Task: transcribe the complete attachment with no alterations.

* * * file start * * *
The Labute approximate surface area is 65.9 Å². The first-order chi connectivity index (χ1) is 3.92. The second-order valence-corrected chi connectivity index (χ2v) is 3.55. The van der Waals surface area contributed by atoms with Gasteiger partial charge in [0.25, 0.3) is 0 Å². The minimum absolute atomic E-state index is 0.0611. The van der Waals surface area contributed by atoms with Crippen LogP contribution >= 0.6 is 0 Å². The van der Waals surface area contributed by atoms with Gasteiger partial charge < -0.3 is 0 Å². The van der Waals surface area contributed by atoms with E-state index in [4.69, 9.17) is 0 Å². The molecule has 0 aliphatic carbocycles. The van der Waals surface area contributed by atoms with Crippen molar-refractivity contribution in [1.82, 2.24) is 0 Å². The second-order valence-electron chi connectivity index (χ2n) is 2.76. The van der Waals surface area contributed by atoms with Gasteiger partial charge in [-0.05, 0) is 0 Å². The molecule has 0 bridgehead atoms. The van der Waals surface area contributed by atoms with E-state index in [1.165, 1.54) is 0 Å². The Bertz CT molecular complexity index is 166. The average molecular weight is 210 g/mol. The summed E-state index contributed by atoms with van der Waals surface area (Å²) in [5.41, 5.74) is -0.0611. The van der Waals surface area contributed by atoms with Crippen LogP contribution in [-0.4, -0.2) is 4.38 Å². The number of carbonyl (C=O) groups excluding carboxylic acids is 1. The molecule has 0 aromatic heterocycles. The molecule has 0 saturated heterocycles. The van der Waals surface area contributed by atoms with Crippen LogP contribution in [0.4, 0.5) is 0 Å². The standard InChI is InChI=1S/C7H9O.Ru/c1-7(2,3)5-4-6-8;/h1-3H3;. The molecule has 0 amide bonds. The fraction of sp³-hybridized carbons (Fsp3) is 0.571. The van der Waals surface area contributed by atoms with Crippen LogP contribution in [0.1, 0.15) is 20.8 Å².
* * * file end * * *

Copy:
The Labute approximate surface area is 65.9 Å². The first-order chi connectivity index (χ1) is 3.92. The second-order valence-corrected chi connectivity index (χ2v) is 3.55. The van der Waals surface area contributed by atoms with Gasteiger partial charge in [0.25, 0.3) is 0 Å². The minimum absolute atomic E-state index is 0.0611. The van der Waals surface area contributed by atoms with Crippen LogP contribution >= 0.6 is 0 Å². The van der Waals surface area contributed by atoms with Gasteiger partial charge < -0.3 is 0 Å². The van der Waals surface area contributed by atoms with E-state index in [4.69, 9.17) is 0 Å². The molecule has 0 aliphatic carbocycles. The van der Waals surface area contributed by atoms with Crippen molar-refractivity contribution in [1.82, 2.24) is 0 Å². The second-order valence-electron chi connectivity index (χ2n) is 2.76. The van der Waals surface area contributed by atoms with Gasteiger partial charge in [-0.05, 0) is 0 Å². The molecule has 0 bridgehead atoms. The van der Waals surface area contributed by atoms with E-state index in [1.165, 1.54) is 0 Å². The Bertz CT molecular complexity index is 166. The average molecular weight is 210 g/mol. The summed E-state index contributed by atoms with van der Waals surface area (Å²) in [5.41, 5.74) is -0.0611. The van der Waals surface area contributed by atoms with Crippen LogP contribution in [-0.4, -0.2) is 4.38 Å². The number of carbonyl (C=O) groups excluding carboxylic acids is 1. The molecule has 0 aromatic heterocycles. The molecule has 0 saturated heterocycles. The van der Waals surface area contributed by atoms with Crippen LogP contribution in [0.4, 0.5) is 0 Å². The standard InChI is InChI=1S/C7H9O.Ru/c1-7(2,3)5-4-6-8;/h1-3H3;. The molecule has 0 amide bonds. The fraction of sp³-hybridized carbons (Fsp3) is 0.571. The van der Waals surface area contributed by atoms with Crippen LogP contribution in [0.1, 0.15) is 20.8 Å².